Cambridge Analytica: 5 Fast Facts You Need to Know



Donald Trump

Cambridge Analytica is a data analysis firm that claims to have a trove of data about the personal preferences of many Americans. The firm helped Donald Trump’s presidential campaign and has now been suspended from Facebook.

Special prosecutor Robert Mueller previously requested documents from the company as part of his investigation into the Trump campaign and Russia. Julian Assange, of WikiLeaks, previously tweeted that he was contacted by the company about Hillary Clinton’s emails. In short, Cambridge Analytica has found itself the subject of growing secrecy.

The Facebook suspension derives from the use of an app “thisisyourdigitallife” to obtain personal information of 270,000 people and their friends. What is Cambridge Analytica?

Here’s what you need to know:

1. Facebook Suspended the Company, Which Claims to Have Data Points on 230 Million Americans

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Facebook wrote in a statement on March 16, 2018 that it was “Suspending Cambridge Analytica and SCL Group from Facebook.” Cambridge Analytica uses “psychographic” data, meaning it uses data points culled from the internet to create personality profiles of people to use for targeted purposes, such as in an election. The Facebook statement was signed by Paul Grewal, VP & Deputy General Counsel.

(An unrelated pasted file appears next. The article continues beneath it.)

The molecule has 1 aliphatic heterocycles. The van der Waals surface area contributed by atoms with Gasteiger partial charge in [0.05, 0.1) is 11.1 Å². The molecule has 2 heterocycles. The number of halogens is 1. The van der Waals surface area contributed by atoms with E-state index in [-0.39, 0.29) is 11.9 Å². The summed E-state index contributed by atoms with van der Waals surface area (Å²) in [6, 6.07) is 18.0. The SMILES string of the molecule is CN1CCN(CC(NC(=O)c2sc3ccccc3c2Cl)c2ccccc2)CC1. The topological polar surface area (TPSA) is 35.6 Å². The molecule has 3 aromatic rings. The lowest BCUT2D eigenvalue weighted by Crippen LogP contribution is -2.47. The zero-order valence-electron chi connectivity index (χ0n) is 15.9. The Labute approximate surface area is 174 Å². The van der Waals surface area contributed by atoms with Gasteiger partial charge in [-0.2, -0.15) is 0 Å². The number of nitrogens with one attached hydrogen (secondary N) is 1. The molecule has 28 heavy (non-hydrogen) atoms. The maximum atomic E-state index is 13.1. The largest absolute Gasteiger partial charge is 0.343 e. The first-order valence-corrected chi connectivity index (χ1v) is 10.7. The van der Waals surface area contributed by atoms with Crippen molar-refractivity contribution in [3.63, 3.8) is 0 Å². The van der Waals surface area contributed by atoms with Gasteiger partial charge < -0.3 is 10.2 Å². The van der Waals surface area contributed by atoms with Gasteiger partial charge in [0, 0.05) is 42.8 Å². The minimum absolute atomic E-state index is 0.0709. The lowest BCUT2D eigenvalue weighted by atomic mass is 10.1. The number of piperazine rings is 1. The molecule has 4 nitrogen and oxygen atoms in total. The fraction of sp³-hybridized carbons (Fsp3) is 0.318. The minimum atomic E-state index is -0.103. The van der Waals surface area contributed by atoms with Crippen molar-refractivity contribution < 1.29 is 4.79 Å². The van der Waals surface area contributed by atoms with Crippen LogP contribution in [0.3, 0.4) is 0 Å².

“We are suspending Strategic Communication Laboratories (SCL), including their political data analytics firm, Cambridge Analytica, from Facebook. Given the public prominence of this organization, we want to take a moment to explain how we came to this decision and why,” the statement read. The statement reads in part:

Protecting people’s information is at the heart of everything we do, and we require the same from people who operate apps on Facebook. In 2015, we learned that a psychology professor at the University of Cambridge named Dr. Aleksandr Kogan lied to us and violated our Platform Policies by passing data from an app that was using Facebook Login to SCL/Cambridge Analytica, a firm that does political, government and military work around the globe. He also passed that data to Christopher Wylie of Eunoia Technologies, Inc.

Like all app developers, Kogan requested and gained access to information from people after they chose to download his app. His app, “thisisyourdigitallife,” offered a personality prediction, and billed itself on Facebook as “a research app used by psychologists.” Approximately 270,000 people downloaded the app. In so doing, they gave their consent for Kogan to access information such as the city they set on their profile, or content they had liked, as well as more limited information about friends who had their privacy settings set to allow it.

Although Kogan gained access to this information in a legitimate way and through the proper channels that governed all developers on Facebook at that time, he did not subsequently abide by our rules. By passing information on to a third party, including SCL/Cambridge Analytica and Christopher Wylie of Eunoia Technologies, he violated our platform policies. When we learned of this violation in 2015, we removed his app from Facebook and demanded certifications from Kogan and all parties he had given data to that the information had been destroyed. Cambridge Analytica, Kogan and Wylie all certified to us that they destroyed the data.

Breaking the Rules Leads to Suspension